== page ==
Trying to be diet-friendly with your stuffing

Beyond giving thanks and watching football, Thanksgiving is about indulgence and comfort food. It's about eating all the turkey and sides we can contain, plus at least one kind of pie that we don't possibly have room for. It's about gravy and bread, and above all else, butter. It's not a low-fat holiday, nor should you try and make it one, if you ask us. 

With that said, one of the biggest mistakes you can make when it comes to stuffing is to skimp on the butter. It's an essential part of the nostalgic, comforting taste we know and love in each bite of stuffing, which would simply not be the same without it. Bon Appétit says about half of the moisture in your stuffing should come from butter. This will help give the dish a richer flavor and texture, plus help achieve those crispy edges we all love.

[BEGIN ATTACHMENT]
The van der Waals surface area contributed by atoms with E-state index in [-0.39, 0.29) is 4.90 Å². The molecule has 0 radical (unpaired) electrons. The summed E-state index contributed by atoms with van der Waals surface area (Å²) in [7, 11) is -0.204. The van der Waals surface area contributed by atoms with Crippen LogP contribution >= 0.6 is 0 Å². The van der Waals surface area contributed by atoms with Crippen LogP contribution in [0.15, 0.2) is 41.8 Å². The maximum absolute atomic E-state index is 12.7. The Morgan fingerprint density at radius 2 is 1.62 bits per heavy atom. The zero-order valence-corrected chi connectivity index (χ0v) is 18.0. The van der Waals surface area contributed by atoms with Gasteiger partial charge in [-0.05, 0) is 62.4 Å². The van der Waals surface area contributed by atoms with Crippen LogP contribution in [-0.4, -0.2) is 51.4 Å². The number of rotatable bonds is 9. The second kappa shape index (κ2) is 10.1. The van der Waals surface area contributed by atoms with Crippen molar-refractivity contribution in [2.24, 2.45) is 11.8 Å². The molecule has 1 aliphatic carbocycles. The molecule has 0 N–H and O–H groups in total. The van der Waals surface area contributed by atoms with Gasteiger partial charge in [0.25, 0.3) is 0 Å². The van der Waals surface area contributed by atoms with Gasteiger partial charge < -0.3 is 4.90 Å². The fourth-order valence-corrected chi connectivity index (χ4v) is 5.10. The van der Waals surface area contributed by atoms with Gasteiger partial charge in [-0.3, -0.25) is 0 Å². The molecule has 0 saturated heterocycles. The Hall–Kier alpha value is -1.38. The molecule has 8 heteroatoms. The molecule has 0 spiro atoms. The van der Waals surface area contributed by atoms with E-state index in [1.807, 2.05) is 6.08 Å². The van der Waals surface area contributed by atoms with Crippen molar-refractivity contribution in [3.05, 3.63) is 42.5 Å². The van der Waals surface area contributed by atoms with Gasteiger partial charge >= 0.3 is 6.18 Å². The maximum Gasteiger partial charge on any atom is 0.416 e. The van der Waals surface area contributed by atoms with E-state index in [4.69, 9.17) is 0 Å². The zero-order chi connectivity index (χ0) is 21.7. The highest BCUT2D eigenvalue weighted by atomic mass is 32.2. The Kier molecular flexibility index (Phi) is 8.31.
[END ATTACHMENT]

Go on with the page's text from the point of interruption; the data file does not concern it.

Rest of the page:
Not having enough stuffing to go around

While the recipes vary from table to table, most people agree that stuffing is a Thanksgiving staple, if not a favorite part of the meal. So another fatal mistake that can be made when it comes to stuffing is simply not making enough of it. Typical Thanksgiving portion guides, including Food52's, recommend allotting three-quarters of a cup of cooked stuffing per person. However, that doesn't take into account how many people are inevitably going back for seconds on turkey day. 

Not to mention, there are literally so many amazing things you can do with leftover stuffing for days after Thanksgiving is over (deep-fried stuffing mozzarella balls? Yes please!). It's important to keep all of these factors in mind when planning out how much stuffing to make for your Thanksgiving table so that everyone can have their fill and you've got some extras to get creative with later if you want.